The Court further found a violation of the applicant’s right of access to a court under Article 6. The Court found no violation of the applicant’s right to an effective remedy under Article 13 in conjunction with Article 8, because the contested legislation could be challenged domestically. The Court did not consider it necessary to examine the applicant’s argument under Article 13 in conjunction with Article 6. Under Article 41, the Court awarded the applicants EUR 3.500 each in non-pecuniary damages, and awarded the applicants their costs of bringing the action.

“48. It can be accepted that it is for the file holder to determine the arrangements for copying personal data files and whether the cost thereof should be borne by the data subject. However, the Court does not consider that data subjects should be obliged to specifically justify a request to be provided with a copy of their personal data files. It is rather for the authorities to show that there are compelling reasons for refusing this facility.” Page 10.

“53. The arguments put forward by the domestic courts and the Government are not sufficiently compelling, with due regard to the aims set out in the second paragraph of Article 8, to outweigh the applicants’ right to obtain copies of their medical records." Page 11.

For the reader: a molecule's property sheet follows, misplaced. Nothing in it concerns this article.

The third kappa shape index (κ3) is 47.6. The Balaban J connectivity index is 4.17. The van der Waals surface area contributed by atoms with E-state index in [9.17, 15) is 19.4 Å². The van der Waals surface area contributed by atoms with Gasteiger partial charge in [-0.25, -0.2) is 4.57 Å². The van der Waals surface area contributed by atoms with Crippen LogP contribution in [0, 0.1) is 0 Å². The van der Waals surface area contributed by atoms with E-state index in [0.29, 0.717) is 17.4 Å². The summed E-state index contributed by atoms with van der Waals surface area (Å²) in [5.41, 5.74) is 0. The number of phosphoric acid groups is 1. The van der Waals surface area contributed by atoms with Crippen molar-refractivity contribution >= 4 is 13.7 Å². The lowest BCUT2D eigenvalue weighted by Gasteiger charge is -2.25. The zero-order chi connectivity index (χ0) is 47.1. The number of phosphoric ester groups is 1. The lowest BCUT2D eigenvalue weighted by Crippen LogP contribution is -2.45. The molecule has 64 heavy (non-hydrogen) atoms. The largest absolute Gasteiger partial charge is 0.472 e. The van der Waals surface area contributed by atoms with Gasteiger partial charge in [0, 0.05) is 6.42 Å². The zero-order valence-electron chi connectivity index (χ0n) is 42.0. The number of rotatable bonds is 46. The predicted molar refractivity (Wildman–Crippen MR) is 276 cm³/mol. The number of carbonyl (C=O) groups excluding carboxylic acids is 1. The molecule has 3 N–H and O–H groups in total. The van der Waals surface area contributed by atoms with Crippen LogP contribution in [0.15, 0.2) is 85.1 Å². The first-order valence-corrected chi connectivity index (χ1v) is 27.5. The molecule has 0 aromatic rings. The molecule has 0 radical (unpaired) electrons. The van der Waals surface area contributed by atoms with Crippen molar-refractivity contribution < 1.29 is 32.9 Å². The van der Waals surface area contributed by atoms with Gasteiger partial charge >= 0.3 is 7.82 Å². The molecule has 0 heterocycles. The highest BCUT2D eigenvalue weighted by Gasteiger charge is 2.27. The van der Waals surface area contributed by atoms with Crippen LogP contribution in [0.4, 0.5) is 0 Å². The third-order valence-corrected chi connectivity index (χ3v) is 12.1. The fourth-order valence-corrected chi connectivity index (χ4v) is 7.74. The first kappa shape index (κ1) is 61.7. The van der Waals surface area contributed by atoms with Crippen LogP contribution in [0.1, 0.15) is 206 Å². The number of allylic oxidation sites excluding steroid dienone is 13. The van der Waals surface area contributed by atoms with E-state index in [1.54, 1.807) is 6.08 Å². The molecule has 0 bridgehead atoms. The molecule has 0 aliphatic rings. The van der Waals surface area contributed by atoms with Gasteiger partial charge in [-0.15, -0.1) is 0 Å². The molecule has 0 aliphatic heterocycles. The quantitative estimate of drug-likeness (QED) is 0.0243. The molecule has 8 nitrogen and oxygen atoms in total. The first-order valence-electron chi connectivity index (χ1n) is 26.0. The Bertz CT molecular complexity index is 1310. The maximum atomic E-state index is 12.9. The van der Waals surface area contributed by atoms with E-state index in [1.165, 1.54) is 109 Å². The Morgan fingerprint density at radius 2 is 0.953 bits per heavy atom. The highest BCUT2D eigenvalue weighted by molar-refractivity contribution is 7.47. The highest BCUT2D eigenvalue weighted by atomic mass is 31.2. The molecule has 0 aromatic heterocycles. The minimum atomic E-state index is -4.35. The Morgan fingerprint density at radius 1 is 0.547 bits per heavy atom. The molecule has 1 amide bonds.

"54. In particular, the Court does not see how the applicants, who had in any event been given access to the entirety of their medical files, could abuse information concerning their own persons by making photocopies of the relevant documents.” Page 11.

“65. The Court accepts the applicants’ argument that they had been in a state of uncertainty as regards their health and reproductive status following their treatment in the two hospitals concerned and that obtaining the relevant evidence, in particular in the form of photocopies, was essential for an assessment of the position in their cases from the perspective of effectively seeking redress before the courts in respect of any shortcomings in their medical treatment.” Page 13.

“67. It is true that the statutory bar at the material time on the making available of copies of the records did not entirely bar the applicants from bringing a civil action on the basis of information obtained in the course of the consultation of their files. However, the Court considers that section 16(6) of the Health Care Act 1994 imposed a disproportionate limitation on their ability to present their cases to a court in an effective manner. It is relevant in this respect that the applicants considered the original form of the records, which could not be reproduced manually and which, in accordance with the above-cited provision, could not be made available to either the applicants or the courts (compare and contrast in this connection the McGinley and Egan case (cited above, § 90)), decisive for the determination of their cases.” Page 13.